David Bowie’s been in the news a bit recently, with his final album Blackstar having been nominated for the Mercury Music Prize, and a new play featuring his music set to debut soon. I loved his music, even though I only really started to listen to it in my twenties. I was quite sad when he died, and the world still feels like a more boring place without him.
His surname always sparked some debate: is it Bowie, as in toe, or Bowie, as in cow? Rather than getting into a complicated analysis of the difference between the /əʊ/ and /aʊ/ sounds, I’ll just say that’s the former. Like a Bowie knife. Or showy. However you feel about it, that’s how he pronounced it.
Anyway, like any great writer, he left his mark on the English language, even if it’s not always obvious. I mean, how about moonage daydream? Isn’t that so perfectly 70s, so perfectly glam, whatever it actually means? Or a leper messiah?
And of course there’s the word gazely, which he may or may not have coined. Have a listen to The Man Who Sold the World:
At 1:38, do you think he’s saying I gazed a gazely stare, or I gazed a gazeless stare? I hear gazely, but I’ve been told it’s obviously gazeless and don’t be so stupid. And I can understand how in that sentence, being sung, in his voice, gazeless could sound like gazely. Trawling websites of song lyrics, I’ve found both noted as the lyric. Whatever it is, without the song, I’d never have considered what the word gazely might mean. I assume it to be the opposite of gazeless: basically meaning full of gaze. As in, he gazed in a way that…well, he couldn’t gaze any more than he was already gazing, so full of gaze his gaze was… anyway, it doesn’t have to make complete literal sense!
In Oh You Pretty Things! he also used the term homo superior outside of its more common sci-fi/fantasy context, to refer to the upcoming generation of beautiful young people the song foresaw.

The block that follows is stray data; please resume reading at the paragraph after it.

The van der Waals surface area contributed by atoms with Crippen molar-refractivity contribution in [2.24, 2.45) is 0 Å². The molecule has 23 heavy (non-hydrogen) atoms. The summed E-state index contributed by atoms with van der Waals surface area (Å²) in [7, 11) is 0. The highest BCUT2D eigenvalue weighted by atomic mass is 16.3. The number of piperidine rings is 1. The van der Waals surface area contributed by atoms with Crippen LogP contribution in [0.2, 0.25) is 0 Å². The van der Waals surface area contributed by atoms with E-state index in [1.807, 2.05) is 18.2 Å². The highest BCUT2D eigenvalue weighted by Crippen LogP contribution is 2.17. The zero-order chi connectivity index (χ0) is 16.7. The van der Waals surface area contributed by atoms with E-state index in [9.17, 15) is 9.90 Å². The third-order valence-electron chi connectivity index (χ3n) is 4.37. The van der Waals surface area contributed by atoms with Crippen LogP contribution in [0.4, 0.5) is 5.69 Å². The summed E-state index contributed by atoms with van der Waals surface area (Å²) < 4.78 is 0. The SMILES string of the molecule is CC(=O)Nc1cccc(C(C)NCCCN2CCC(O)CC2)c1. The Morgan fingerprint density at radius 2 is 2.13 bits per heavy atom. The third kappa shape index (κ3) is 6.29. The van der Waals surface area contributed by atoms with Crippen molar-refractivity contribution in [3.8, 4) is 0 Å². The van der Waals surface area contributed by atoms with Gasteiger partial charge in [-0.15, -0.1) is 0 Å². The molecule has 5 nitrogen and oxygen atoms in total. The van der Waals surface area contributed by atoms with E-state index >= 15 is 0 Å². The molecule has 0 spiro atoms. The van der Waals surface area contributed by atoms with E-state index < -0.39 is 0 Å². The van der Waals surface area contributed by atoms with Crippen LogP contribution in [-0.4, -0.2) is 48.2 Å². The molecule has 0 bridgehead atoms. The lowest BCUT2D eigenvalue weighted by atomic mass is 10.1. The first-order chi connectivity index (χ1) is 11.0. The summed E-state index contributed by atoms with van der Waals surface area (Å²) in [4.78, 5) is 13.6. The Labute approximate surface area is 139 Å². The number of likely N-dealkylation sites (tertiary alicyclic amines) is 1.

Probably the most poetic of his songs is Future Legend, the short spoken-word opening track of the album Diamond Dogs, which I think is worth recreating in full:
And in the death,
As the last few corpses lay rotting on the slimy
The shutters lifted in inches in Temperance Building,
High on Poacher’s Hill.
And red, mutant, eyes gaze down on Hunger City.
No more big wheels.
Fleas the size of rats sucked on rats the size of cats,
And ten thousand peoploids split into small tribes,
Coveting the highest of the sterile skyscrapers,
Like packs of dogs assaulting the glass fronts of Love-Me Avenue.
Ripping and rewrapping mink and shiny silver fox, now leg-warmers.
Family badge of sapphire and cracked emerald.
Any day now,
The year of the Diamond Dogs.
It helps to listen to it of course, but it’s so evocative of a specific scene of post-apocalyptic urban decay, the way he enunciates those wonderful words with such relish really provides a sense of detail, of reality. And peoploids! What a great word, whatever on Earth it might mean.
But I think my favourite bit of Bowie English is a simple one. It’s the peculiar way he pronounces the word peculiar in the song Space Oddity:
And I’m floating in a most a-peculi-ar way-hay!
He really drags the word out to its full potential. It should sound weird, and it does, but in the context of the song, it works. It’s recognisably normal but there’s something unique about it that it’s hard to pin down, just like David Bowie.
Hopefully you’re a fan, and you might think about some of the great work he gave us.